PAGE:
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Photo Courtesy of Mosa Meat
Food & Hunger

Your Burger May Be Grown in a Lab by 2021

Why Global Citizens Should Care
The world’s current population consumes 9 billion tons of food annually but will need to produce much 9 billion tons more to feed the 10 billion people projected to live on the planet by 2050. Innovative food solutions like this lab-grown meat could help end hunger by 2030 and reduce farming-related pollution. Take action here to support an end to world hunger and join the fight against climate change.

As communities around the world have become more economically successful over the last 10 years, meat consumption has risen by 20%.

It's a change in eating habits that has taken its toll on the environment. Producing just one pound of beef has a larger negative environmental impact than burning one gallon of gas.

Now Mosa Meat, a Dutch food technology company, is aiming to change the game by selling laboratory-grown meat at an affordable price.

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From growing livestock feed to transporting cattle to refrigerating meat, the production of beef has a major environmental impact. And that’s before factoring in consumers’ environmental footprints, including driving to the store, refrigerating the beef, and cooking it.

Motivated to make real meat to feed the world’s growing population in a sustainable and animal-friendly way, Mosa Meat uses a natural process instead of raising cattle the traditional, resource-intensive way. The company’s beef production process relies on the stem cell’s natural process of repair.

Mosa Meat creates “clean” or “cultured” meat by extracting a small tissue sample from the muscles of livestock without killing them. In a laboratory, the company separates the fibers, tissues, and stem cells and then triggers the stem cells in the muscle tissue to begin to repair the fibers. The process mimics the way muscles tear, repair, and grow during workouts.

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From just one sample, Mosa Meat can produce enough muscle tissue to make 320,000 pounds of meat.

Approximately 30% of the world’s land is used to raise livestock, either to produce food for that livestock or to house it. But if the grain used to feed these animals were redirected for human consumption instead, it could feed up to 800 million people. Innovative food products like Mosa Meat’s lab-grown beef could help free up that grain stock as well as reducing the amount of land used to raise livestock, like cattle, and the negative impact of livestock farming on the environment.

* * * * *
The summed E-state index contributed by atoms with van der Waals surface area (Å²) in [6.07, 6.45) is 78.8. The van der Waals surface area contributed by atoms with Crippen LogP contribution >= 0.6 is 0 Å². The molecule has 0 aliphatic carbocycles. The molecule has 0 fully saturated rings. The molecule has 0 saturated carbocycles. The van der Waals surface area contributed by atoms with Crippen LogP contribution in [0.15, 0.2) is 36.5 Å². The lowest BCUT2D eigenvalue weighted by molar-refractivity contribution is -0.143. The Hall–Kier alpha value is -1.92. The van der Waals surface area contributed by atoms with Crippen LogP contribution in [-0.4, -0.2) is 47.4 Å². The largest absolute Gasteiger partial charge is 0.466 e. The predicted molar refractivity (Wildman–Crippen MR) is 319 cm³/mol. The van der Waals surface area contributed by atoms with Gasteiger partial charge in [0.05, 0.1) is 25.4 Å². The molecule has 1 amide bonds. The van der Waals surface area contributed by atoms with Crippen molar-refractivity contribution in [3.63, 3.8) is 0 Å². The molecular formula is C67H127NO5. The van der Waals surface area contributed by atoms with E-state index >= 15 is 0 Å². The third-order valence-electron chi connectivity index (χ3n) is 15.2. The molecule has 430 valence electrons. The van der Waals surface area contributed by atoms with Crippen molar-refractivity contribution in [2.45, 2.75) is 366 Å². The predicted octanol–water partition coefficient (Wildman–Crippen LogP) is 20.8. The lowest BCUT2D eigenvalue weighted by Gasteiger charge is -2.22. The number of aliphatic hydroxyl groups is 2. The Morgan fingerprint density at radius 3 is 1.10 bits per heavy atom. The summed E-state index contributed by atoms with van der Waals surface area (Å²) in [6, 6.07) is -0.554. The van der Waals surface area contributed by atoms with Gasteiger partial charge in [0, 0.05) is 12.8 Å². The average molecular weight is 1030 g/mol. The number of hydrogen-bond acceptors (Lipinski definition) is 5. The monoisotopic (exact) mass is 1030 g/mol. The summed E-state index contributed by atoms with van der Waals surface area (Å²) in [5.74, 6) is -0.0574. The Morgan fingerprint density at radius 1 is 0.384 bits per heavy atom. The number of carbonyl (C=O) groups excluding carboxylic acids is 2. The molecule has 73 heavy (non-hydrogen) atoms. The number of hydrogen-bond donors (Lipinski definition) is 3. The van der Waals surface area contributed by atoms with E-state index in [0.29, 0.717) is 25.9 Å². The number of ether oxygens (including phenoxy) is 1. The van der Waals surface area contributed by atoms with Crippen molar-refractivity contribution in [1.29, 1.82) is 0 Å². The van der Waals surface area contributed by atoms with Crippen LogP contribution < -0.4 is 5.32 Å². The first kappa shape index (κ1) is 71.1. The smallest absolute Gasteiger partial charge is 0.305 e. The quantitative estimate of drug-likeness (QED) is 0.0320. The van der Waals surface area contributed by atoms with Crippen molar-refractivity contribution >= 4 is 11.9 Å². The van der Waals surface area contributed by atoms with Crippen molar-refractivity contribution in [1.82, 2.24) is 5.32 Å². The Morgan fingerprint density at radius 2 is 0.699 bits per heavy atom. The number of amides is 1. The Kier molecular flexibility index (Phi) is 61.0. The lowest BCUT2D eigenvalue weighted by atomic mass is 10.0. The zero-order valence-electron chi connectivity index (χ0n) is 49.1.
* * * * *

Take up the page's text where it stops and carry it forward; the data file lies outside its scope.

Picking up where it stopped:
The company aims to bring the cost of its meat products down — from $330,000 for its prototype burgers at its 2013 launch in London — to $1 to make them more affordable. Mosa Meat received $8.8 million in funding to begin scaling production from the laboratory to industrial last Monday and aims to be delivering to restaurants by 2021, making its sustainable meat available to the public.

Chef Richard McGeown cooking the first cultured hamburger at the 2013 London press conference. Photo courtesy of Mosa Meat

But innovative solutions face challenges from the long-standing industries they could disrupt. In the case of laboratory-grown meat like Mosa Meat’s burger patty, new companies face pushback from the US beef industry.

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While producers like Mosa Meats prefer terms like “clean” or “cultured” meat to refer to their product, the US Cattleman’s Association (USCA), which represents American cattle growers, filed a petition to the United States Department of Agriculture (USDA) in February to prohibit the use of the word “meat” from the emerging industry of lab-grown and plant-based meat.

In fact, the terminology used to refer to lab-grown meat is now the first item on the Food and Drug Administration’s (FDA) list of regulations for the emerging industry.

The fight over what to call this kind of meat has uncovered a growing regulatory conflict between the FDA — whose responsibilities range from protecting and promoting public health to regulating food and medicine — and the USDA, which is responsible for federal laws relating to farming, forestry, and food.

Critics of the USDA believe that its support of the US agriculture industry make it biased against the man-made meat sector in favor of traditional meat producers. Regulatory obstacles like these could cause delays in “clean” and “cultured” meat becoming widely available for public consumption.